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Month in review

Reviews:
Andreanna by S. L. Gilbow
The Angels of Morgan Hill by Donna VanLiere
Bark up the Right Tree by Jessie and Ruth Tschudin
Beware of Tigers by David Horowitz
Can You Spell Revolution? by Matt Beam
Dark Side of the Morgue by Raymond Benson
Falling Free by Lois McMaster Bujold
Fiction by Ara 13
Fool by Christopher Moore
Gambling for Good Mail by Evelyn Cole
Going Postal: Rage, Murder, and Rebellion by Mark Ames
The Heroes of Googley Woogley by Dalton James
The Letter by Richard Paul Evans
Naked Pictures of Famous People by Jon Stewart
An Ornithologist's Guide to Life by Ann Hood
Politics in Compassion by Jack Schauer
The Price of Silence by Deborah Ross
R is for Ricochet by Sue Grafton
Sea Wrack by Edward Jesby
South-Sea Idyls Charles Warren Stoddard
Sparks: How Parents Can Ignite the Hidden Strengths of Teenagers by Peter L. Benson
Stratosphere by Henry Garfield
The Take-Us by John Raymond Takacs
The Three Incestuous Sisters by Audrey Niffenegger
Three Shadows by Cyril Pedrosa
The Silent Man by Alex Berenson
Ulysses by James Joyce
Vigilante Witch Hunter by Gary Turcotte
Voices Under Berlin by THE Hill
The Willoughbys by Lois Lowry
Women in Business by Patricia Annino
The World I Never Made by James LePore



Previous month

Rating System

5 stars: Completely enjoyable or compelling
4 stars: Good but flawed
3 stars: Average
2 stars: OK
1 star: Did not finish

Reading Challenges

My Kind of Mystery Reading Challenge 2017 February - January 2017-8



Comments for Fool

FoolFool: 06/15/09

Christopher Moore writes too kinds of stories: light hearted irrelevant novels (set typically in California or on far away tropical islands) and parodies. The latter have recurring mix and match characters. I adore these novels, even the much maligned Fluke. The latter, not so much.

Fool is a parody and fans of Lamb seem to love it. I'm going to guess that the opposite is also true. If you're like me and didn't like Lamb, you probably won't like Fool.

The book starts with King Lear and more generally the works of William Shakespeare. It's told from the the point of view of the Fool, a character who disappears mid play to allow for dual role playing with for the actor playing Cordelia. Since Fool isn't a major character, Moore has to fill in the blanks, just as he attempted (and failed) to do in the middle years of Jesus's life.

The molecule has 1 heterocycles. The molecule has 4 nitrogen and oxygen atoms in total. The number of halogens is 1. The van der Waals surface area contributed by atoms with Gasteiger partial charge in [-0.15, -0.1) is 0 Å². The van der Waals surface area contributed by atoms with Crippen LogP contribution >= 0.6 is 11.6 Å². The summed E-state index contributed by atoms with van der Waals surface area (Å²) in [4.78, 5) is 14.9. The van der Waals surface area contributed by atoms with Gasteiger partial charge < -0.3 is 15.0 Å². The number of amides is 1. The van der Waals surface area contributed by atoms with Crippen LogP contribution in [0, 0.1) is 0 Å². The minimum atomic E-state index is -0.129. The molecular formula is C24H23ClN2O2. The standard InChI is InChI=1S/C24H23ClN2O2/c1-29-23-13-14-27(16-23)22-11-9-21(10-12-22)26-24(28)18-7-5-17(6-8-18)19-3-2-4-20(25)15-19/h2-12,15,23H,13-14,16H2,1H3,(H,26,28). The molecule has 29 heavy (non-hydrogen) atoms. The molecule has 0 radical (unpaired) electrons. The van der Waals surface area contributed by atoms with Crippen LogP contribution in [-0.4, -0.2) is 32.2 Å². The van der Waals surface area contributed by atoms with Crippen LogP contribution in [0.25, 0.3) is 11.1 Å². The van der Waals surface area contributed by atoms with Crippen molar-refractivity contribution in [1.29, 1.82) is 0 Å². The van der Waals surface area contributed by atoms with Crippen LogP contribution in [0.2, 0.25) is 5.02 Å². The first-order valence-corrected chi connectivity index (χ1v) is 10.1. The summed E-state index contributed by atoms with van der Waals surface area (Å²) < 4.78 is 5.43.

Besides trying to fill in the blanks ala Rosencrantz and Guildenstern Are Dead Moore is attempting (and failing again) to write in the style of William Shakespeare. There are a few problems with this approach. He doesn't understand British slang or British regional accents as well as he thinks he does and he's not crude enough. That's right; this "bawdy" tale is hardly bawdy. The humor never really gets beyond the pedestrian stuff in a typical Mike Myers film. Shakespeare's stuff is funnier and cruder. To make things worse, the book has all these pointless footnotes to "explain" the slang in the book. Unfortunately he picks obvious words and gives them rather plain definitions. Am I supposed to be shocked by a fellow American giggling at the word "wanker?"

My last complaint with the books, and Moore's parodies in general, is the pacing. Fool like Lamb starts off in the middle of the story being parodied and as long as it's following the original story closely. As soon as Fool disappears from the real play, Moore is lost. He tries to bandy around some ideas and throws some other Shakespearian tragedies into a blender and then giggles at the results. Then somewhere near the end Moore comes to his senses (just as he did in Lamb) and gets back to parodying the original text. For Fool he creates a completely different ending, reminiscent of the The Player and for a brief sixty pages the book reads like the Moore I enjoy.

Read King Lear online.

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